Standard of Review

"Whether or not the statute of limitations applies to an action is a question

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of law that this Court reviews de novo. " Drury v. Missouri Youth Soccer Ass'n, Inc. , 259 S.W.3d 558, 576 (Mo. App. E.D. 2008). On questions of law, we give no deference to the trial court's rulings. Meadowfresh Sols. USA, LLC v. Maple Grove Farms, LLC , 606 S.W.3d 193, 202 (Mo. App. S.D. 2020).

Analysis

"Whether the statute of limitations bars a lawsuit depends on the nature of the cause of action and when the action accrued." Cook v. DeSoto Fuels, Inc. , 169 S.W.3d 94, 102 (Mo. App. E.D. 2005). In deciding which statute of limitations applies, Missouri courts look to the gravamen of the action. Wages v. Young , 261 S.W.3d 711, 715 (Mo. App. W.D. 2008). "[T]he ‘gravamen’ of the complaint or a fair reading of the complaint in its totality, should determine [what type of cause of action is alleged] and then the applicable statute of limitations should be applied." Id. (quoting Wenthe v. Willis Corroon Corp. , 932 S.W.2d 791, 796 (Mo. App. E.D. 1996) ).

The trial court ignored the gravamen of Brackney's actions—quiet title and constructive trust—and mistakenly assumed Brackney was required to open a probate estate in Missouri within one year in order to maintain the claims. With no administration pending in Missouri, a DFPR may file authenticated copies of his appointment and bond in the probate division, which gives the DFPR "all powers of a local personal representative and [he] may maintain actions and proceedings in this state" with the same "duties and obligations of a local personal representative[.]"8 §§ 473.677 and 473.676. In other words, if a DFPR has filed his authenticated copies of appointment and bond in the probate court, he does not have to open an estate in Missouri to have the same powers as a local representative.

Here, Brackney, the DFPR did properly file authenticated copies of his appointment and waiver of bond in the Missouri probate court in order to maintain counterclaims on behalf of the estate.9 Accordingly, the one-year limitation for the commencement of administration of a decedent's estate does not control.10 Point one is granted. The resolution of point 1 renders Brackney's points 2 and 3 moot.

629 S.W.3d 840

Point 4—Constructive Trust

In addition to barring Brackney's constructive trust claim on the basis of the one-year statute of limitations discussed in point 1, the trial court trial court found "assuming arguendo that [Brackney] might proceed, the evidence at trial failed to prove that the [Walkers] have deprived [Brackney] of property by fraud."11 In response to this ruling, Brackney's point argues the trial court "misapplied the law" and "the decision was against the manifest weight of evidence in that the trial court should have granted Brackney's claim for constructive trust and awarded damages against the Walkers and the Houses and cancelled the conveyance from the Walkers to the Houses." While Brackney's point improperly combines a misapplication-of-the-law challenge with an against-the-weight-of-the-evidence challenge, we review ex gratia this point and treat it as an against-the-weight challenge.12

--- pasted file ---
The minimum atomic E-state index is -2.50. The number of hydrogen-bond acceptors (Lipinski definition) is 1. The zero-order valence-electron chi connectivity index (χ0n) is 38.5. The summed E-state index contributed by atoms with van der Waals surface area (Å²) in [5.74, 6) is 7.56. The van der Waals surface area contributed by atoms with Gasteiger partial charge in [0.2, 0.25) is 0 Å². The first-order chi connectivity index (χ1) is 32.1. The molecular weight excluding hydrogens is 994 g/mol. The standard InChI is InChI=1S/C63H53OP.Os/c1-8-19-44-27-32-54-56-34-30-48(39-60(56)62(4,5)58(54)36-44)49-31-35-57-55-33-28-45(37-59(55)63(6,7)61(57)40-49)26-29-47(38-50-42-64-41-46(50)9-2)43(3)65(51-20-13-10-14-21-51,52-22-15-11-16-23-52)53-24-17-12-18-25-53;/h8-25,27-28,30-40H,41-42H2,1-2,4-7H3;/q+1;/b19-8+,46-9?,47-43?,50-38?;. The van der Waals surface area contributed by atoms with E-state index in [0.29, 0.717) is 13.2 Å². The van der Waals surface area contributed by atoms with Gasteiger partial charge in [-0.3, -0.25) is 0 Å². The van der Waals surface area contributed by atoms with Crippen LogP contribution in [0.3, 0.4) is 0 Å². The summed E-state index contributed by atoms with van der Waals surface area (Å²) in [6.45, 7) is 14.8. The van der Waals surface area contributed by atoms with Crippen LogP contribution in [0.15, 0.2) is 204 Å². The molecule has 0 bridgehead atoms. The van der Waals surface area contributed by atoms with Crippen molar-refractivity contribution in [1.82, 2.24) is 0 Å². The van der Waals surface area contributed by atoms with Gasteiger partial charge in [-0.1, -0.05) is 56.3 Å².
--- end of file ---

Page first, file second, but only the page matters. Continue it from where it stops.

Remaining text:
Standard of Review

We will affirm the trial court's judgment unless there is no substantial evidence to support it, it is against the weight of the evidence, or it erroneously declares or applies the law. Ivie v. Smith , 439 S.W.3d 189, 198-99 (Mo. banc 2014). A circuit court's judgment is against the weight of the evidence only if the circuit court could not have reasonably found, from the record at trial, the existence of a fact that is necessary to sustain the judgment. Id. at 206. When the evidence poses two reasonable but different conclusions, appellate courts must defer to the trial court's assessment of that evidence. Id. Accordingly, this standard of review takes into consideration which party has the burden of proof and that the trial court is free to believe all, some, or none of the evidence offered to prove a contested fact, and the appellate court will not re-find facts based on credibility determinations through its own perspective. Houston v. Crider , 317 S.W.3d 178, 186 (Mo. App. S.D. 2010). "A court will set aside a judgment as against the weight of the evidence only when it has a firm belief that the judgment is wrong." Id. (internal citations and quotations omitted).

Analysis

Brackney bore the burden of proof to demonstrate he was entitled to a